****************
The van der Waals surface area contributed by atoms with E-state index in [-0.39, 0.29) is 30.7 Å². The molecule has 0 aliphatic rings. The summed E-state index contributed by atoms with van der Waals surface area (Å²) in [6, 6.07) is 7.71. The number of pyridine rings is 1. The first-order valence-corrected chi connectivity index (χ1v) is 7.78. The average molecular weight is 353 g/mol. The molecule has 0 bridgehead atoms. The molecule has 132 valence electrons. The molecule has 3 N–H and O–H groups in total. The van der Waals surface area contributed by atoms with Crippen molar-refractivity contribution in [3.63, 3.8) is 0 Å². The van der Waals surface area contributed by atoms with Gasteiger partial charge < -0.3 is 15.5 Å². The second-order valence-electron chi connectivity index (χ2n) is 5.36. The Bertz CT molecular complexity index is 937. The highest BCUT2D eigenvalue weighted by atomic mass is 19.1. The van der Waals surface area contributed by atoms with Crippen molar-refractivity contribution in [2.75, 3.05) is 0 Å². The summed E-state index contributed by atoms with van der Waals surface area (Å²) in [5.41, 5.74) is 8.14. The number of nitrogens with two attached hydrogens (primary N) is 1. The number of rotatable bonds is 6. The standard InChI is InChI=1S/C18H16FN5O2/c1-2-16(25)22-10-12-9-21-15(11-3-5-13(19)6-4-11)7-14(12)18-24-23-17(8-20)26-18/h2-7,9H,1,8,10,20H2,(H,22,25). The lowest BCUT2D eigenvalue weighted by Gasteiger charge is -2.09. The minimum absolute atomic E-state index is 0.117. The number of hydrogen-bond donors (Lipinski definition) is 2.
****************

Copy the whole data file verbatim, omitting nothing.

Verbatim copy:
The van der Waals surface area contributed by atoms with E-state index in [-0.39, 0.29) is 30.7 Å². The molecule has 0 aliphatic rings. The summed E-state index contributed by atoms with van der Waals surface area (Å²) in [6, 6.07) is 7.71. The number of pyridine rings is 1. The first-order valence-corrected chi connectivity index (χ1v) is 7.78. The average molecular weight is 353 g/mol. The molecule has 0 bridgehead atoms. The molecule has 132 valence electrons. The molecule has 3 N–H and O–H groups in total. The van der Waals surface area contributed by atoms with Crippen molar-refractivity contribution in [3.63, 3.8) is 0 Å². The van der Waals surface area contributed by atoms with Gasteiger partial charge < -0.3 is 15.5 Å². The second-order valence-electron chi connectivity index (χ2n) is 5.36. The Bertz CT molecular complexity index is 937. The highest BCUT2D eigenvalue weighted by atomic mass is 19.1. The van der Waals surface area contributed by atoms with Crippen molar-refractivity contribution in [2.75, 3.05) is 0 Å². The summed E-state index contributed by atoms with van der Waals surface area (Å²) in [5.41, 5.74) is 8.14. The number of nitrogens with two attached hydrogens (primary N) is 1. The number of rotatable bonds is 6. The standard InChI is InChI=1S/C18H16FN5O2/c1-2-16(25)22-10-12-9-21-15(11-3-5-13(19)6-4-11)7-14(12)18-24-23-17(8-20)26-18/h2-7,9H,1,8,10,20H2,(H,22,25). The lowest BCUT2D eigenvalue weighted by Gasteiger charge is -2.09. The minimum absolute atomic E-state index is 0.117. The number of hydrogen-bond donors (Lipinski definition) is 2.